There may be support for proposed online sales tax, but could Washington actually collect any revenues?
The 2017–19 operating budget that was passed by the House earlier this year assumes enactment of several new taxes. These include requiring remote sellers, marketplace facilitators and referrers to collect and remit sales taxes on online purchases made by Washington residents or report the sales to the Department of Revenue (so that it could then collect use taxes from the buyers directly). It’s estimated that it would increase revenues by $329.2 million in 2017–19.
The News Tribune reports on eBay’s lobby efforts against the proposal, noting,
There are signs the tax might have enough support to pass.
The Republican-led coalition in control of the state Senate has resisted the idea less than other taxes proposed by the majority Democrat House, signaling the tax might be on the table in a final budget compromise.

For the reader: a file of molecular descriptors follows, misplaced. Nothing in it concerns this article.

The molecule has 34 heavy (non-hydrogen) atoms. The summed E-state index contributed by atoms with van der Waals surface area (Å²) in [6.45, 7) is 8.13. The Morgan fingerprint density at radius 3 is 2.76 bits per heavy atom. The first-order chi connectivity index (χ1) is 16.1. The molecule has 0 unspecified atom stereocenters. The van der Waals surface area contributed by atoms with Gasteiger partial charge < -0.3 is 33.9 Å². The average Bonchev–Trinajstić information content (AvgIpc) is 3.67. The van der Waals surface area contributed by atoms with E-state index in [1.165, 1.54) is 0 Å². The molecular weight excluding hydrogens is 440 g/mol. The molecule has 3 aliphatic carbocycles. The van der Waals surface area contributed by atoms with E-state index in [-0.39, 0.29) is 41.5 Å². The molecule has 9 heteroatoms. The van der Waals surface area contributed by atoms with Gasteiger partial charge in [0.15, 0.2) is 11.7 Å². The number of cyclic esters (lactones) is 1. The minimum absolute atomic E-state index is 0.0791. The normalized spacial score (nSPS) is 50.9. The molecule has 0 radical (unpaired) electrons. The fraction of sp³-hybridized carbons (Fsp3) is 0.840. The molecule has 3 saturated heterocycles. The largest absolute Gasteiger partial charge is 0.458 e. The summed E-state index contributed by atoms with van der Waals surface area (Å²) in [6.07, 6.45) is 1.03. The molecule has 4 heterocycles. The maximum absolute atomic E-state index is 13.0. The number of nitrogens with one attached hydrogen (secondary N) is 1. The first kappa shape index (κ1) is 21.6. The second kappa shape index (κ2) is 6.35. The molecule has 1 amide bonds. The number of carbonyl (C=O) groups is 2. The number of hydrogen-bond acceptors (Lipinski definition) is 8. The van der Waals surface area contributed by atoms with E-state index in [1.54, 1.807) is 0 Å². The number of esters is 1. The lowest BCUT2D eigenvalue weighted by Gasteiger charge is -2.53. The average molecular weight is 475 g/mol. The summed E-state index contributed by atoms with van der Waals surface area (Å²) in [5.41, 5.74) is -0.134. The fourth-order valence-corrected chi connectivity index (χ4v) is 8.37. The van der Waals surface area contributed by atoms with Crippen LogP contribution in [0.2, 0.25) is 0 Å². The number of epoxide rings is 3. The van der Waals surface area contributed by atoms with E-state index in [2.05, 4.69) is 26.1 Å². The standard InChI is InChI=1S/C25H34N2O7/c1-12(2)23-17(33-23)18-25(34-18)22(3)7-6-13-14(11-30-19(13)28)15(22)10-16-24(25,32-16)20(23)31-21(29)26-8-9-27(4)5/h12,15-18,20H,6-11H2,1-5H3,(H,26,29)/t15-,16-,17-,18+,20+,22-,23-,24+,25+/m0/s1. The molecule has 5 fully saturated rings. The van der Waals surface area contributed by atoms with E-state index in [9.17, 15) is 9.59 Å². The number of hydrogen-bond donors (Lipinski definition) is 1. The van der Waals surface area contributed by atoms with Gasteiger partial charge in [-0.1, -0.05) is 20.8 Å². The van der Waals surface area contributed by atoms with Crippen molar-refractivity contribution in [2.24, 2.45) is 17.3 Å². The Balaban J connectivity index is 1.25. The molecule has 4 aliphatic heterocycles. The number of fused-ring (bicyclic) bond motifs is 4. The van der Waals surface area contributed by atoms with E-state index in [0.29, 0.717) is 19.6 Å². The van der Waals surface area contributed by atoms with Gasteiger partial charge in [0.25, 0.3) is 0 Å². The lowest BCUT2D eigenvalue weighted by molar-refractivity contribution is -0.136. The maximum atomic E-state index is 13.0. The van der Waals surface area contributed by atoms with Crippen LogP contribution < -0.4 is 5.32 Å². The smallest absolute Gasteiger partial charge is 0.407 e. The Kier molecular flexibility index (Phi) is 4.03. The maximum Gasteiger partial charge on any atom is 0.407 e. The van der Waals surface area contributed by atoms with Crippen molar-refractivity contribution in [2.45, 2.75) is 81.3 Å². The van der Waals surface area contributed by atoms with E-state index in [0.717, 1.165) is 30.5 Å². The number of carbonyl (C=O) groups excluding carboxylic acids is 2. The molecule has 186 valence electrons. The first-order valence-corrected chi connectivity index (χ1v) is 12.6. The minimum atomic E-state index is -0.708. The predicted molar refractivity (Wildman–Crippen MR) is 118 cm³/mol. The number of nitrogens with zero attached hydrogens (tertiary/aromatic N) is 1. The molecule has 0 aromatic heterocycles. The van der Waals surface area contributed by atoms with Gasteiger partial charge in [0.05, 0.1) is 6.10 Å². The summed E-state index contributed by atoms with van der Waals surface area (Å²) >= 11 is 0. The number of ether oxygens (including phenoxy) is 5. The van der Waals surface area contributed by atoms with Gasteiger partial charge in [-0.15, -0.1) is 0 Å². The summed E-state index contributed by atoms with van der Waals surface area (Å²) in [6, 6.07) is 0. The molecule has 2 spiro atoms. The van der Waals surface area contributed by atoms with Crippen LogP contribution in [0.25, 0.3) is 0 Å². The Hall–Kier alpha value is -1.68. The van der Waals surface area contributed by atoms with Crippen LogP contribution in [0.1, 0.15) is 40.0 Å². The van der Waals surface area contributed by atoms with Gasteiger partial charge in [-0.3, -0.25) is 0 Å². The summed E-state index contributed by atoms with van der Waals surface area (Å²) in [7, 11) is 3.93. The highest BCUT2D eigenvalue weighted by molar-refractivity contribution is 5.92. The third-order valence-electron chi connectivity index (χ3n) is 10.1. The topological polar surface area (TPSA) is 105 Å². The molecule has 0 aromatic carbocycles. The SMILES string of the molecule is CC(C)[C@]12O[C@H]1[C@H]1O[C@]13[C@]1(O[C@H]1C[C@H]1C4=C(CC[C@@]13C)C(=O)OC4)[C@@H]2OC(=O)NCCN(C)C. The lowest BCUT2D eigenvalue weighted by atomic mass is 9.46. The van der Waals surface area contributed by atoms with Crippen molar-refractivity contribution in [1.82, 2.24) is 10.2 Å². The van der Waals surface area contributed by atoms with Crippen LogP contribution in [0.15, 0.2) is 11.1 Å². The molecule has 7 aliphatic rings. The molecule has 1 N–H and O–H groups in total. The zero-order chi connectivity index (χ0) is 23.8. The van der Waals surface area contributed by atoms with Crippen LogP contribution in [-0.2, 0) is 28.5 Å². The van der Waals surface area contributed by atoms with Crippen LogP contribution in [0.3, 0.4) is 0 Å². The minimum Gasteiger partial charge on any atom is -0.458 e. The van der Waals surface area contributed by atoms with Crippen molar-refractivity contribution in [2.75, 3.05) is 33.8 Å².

Regardless of whether there is bipartisan support for the proposal or whether it is good or bad tax policy, it is not currently constitutional. The U.S. Constitution limits the ability of states to tax out-of-state businesses. There has been a lot of legal movement on this issue in recent years, and there’s ongoing litigation in other states. (We wrote about the issue in a policy brief in March.) So it’s possible this could be a source of revenue in the future. But legislators may not want to count on it to balance the budget for the upcoming biennium.